The experimental study of rescue behaviour in ants, behaviour in which individuals help entrapped nestmates in distress, has revealed that rescuers respond to victims with very precisely targeted behaviour. In Cataglyphis cursor, several different components of rescue behaviour have been observed, demonstrating the complexity of this behaviour, including sand digging and sand transport to excavate the victim, followed by pulling on the victim's limbs as well as the object holding the victim in place, behaviour that serves to free the victim. Although previous work suggested that rescue was optimally organized, first to expose and then to extricate the victim under a variety of differing circumstances, experimental analysis of that organization has been lacking. Here, using experimental data, we characterize the pattern of individual rescue behaviour in C. cursor by analysing the probabilities of transitions from one behavioural component to another. The results show that the execution of each behavioural component is determined by the interplay of previous acts. In particular, we show not only that ants move sand away from the victim in an especially efficient sequence of behaviour that greatly minimizes energy expenditure, but also that ants appear to form some kind of memory of what they did in the past, a memory that directs their future behaviour.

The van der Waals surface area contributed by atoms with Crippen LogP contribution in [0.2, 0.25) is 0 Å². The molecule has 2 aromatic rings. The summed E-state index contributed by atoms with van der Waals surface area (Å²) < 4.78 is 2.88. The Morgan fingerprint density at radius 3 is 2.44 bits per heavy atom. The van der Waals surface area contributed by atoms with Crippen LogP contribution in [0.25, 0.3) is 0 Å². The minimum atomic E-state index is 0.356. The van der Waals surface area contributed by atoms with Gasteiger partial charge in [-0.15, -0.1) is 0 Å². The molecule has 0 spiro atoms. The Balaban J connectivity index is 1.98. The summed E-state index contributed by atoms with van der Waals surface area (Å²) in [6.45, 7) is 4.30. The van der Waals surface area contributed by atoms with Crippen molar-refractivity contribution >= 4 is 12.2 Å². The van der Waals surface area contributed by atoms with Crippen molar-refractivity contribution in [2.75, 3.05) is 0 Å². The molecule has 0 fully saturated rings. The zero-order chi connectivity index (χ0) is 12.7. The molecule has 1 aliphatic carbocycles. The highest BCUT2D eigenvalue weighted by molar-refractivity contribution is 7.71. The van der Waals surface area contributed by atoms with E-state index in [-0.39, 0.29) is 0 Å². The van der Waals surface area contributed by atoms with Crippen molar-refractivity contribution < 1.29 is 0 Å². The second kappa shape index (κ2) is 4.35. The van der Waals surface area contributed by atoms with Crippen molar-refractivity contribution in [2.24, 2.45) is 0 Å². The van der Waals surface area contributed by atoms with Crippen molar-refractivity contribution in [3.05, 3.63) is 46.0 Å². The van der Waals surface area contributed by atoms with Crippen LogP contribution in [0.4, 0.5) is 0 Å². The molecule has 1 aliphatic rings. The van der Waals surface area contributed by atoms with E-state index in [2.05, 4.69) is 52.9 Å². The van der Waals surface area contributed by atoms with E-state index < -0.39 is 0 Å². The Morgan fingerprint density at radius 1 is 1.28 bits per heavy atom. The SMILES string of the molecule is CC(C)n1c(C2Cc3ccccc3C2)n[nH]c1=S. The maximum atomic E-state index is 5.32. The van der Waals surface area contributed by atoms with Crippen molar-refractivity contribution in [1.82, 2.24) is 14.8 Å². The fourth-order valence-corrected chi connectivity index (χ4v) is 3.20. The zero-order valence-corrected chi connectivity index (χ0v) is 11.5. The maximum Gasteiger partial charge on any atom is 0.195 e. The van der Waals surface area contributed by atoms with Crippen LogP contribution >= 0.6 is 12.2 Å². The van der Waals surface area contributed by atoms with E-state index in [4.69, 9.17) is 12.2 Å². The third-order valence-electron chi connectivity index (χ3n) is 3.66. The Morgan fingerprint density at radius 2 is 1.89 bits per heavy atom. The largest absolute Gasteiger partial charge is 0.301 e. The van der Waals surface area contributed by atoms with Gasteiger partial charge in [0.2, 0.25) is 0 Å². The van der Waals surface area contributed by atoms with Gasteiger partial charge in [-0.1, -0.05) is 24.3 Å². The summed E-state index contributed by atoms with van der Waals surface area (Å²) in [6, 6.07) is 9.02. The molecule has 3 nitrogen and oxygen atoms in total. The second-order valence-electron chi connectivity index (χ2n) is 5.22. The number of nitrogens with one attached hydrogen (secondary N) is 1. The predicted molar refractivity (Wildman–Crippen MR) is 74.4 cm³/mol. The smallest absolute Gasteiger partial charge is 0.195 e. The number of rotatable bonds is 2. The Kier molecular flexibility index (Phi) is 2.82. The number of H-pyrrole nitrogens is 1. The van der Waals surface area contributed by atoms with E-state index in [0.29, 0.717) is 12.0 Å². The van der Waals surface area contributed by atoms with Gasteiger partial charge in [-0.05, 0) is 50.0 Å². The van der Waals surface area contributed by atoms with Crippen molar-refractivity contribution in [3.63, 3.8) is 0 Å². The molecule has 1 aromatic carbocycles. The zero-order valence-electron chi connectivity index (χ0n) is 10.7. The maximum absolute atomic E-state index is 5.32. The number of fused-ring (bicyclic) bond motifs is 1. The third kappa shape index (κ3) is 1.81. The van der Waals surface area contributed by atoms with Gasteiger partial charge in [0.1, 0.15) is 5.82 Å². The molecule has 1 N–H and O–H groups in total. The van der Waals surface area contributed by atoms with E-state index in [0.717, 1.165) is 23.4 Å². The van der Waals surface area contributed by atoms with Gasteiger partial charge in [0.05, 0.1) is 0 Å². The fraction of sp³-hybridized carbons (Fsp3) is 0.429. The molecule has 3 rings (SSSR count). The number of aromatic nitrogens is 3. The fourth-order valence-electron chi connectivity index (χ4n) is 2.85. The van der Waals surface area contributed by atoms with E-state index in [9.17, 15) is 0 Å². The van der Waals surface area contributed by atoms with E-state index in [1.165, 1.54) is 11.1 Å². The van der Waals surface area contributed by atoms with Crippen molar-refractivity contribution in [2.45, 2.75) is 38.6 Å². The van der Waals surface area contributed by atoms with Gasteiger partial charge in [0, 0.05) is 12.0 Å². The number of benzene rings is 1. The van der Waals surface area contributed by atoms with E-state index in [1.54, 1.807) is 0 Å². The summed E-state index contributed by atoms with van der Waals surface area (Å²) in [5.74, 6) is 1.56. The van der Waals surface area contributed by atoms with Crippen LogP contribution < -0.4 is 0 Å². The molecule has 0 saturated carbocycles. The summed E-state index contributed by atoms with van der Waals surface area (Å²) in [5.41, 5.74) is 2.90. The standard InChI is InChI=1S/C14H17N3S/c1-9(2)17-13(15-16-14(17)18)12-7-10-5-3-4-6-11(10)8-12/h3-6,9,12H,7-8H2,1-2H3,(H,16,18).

11. Pheromone communication and the mushroom body of the ant, Camponotus obscuripes (Hymenoptera: Formicidae)

    NASA Astrophysics Data System (ADS)

    Yamagata, Nobuhiro; Fujiwara-Tsujii, Nao; Yamaoka, Ryohei; Mizunami, Makoto

    2005-11-01